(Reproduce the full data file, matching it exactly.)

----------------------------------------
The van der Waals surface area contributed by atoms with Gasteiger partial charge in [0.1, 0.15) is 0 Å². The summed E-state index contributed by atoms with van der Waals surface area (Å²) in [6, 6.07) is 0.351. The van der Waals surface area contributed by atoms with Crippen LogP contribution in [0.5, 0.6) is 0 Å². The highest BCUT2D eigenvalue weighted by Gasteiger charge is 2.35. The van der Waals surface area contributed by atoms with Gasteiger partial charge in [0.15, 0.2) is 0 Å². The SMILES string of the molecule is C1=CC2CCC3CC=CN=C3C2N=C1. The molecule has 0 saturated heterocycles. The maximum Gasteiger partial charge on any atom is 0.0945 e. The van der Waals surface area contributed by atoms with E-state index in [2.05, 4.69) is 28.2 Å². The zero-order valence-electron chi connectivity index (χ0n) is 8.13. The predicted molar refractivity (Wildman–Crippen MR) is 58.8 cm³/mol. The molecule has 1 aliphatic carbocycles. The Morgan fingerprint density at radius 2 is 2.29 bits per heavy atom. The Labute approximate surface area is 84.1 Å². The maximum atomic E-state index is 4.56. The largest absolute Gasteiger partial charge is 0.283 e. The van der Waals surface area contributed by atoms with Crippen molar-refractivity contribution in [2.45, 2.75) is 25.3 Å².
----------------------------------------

The van der Waals surface area contributed by atoms with Gasteiger partial charge in [0.1, 0.15) is 0 Å². The summed E-state index contributed by atoms with van der Waals surface area (Å²) in [6, 6.07) is 0.351. The van der Waals surface area contributed by atoms with Crippen LogP contribution in [0.5, 0.6) is 0 Å². The highest BCUT2D eigenvalue weighted by Gasteiger charge is 2.35. The van der Waals surface area contributed by atoms with Gasteiger partial charge in [0.15, 0.2) is 0 Å². The SMILES string of the molecule is C1=CC2CCC3CC=CN=C3C2N=C1. The molecule has 0 saturated heterocycles. The maximum Gasteiger partial charge on any atom is 0.0945 e. The van der Waals surface area contributed by atoms with E-state index in [2.05, 4.69) is 28.2 Å². The zero-order valence-electron chi connectivity index (χ0n) is 8.13. The predicted molar refractivity (Wildman–Crippen MR) is 58.8 cm³/mol. The molecule has 1 aliphatic carbocycles. The Morgan fingerprint density at radius 2 is 2.29 bits per heavy atom. The Labute approximate surface area is 84.1 Å². The maximum atomic E-state index is 4.56. The largest absolute Gasteiger partial charge is 0.283 e. The van der Waals surface area contributed by atoms with Crippen molar-refractivity contribution in [2.45, 2.75) is 25.3 Å².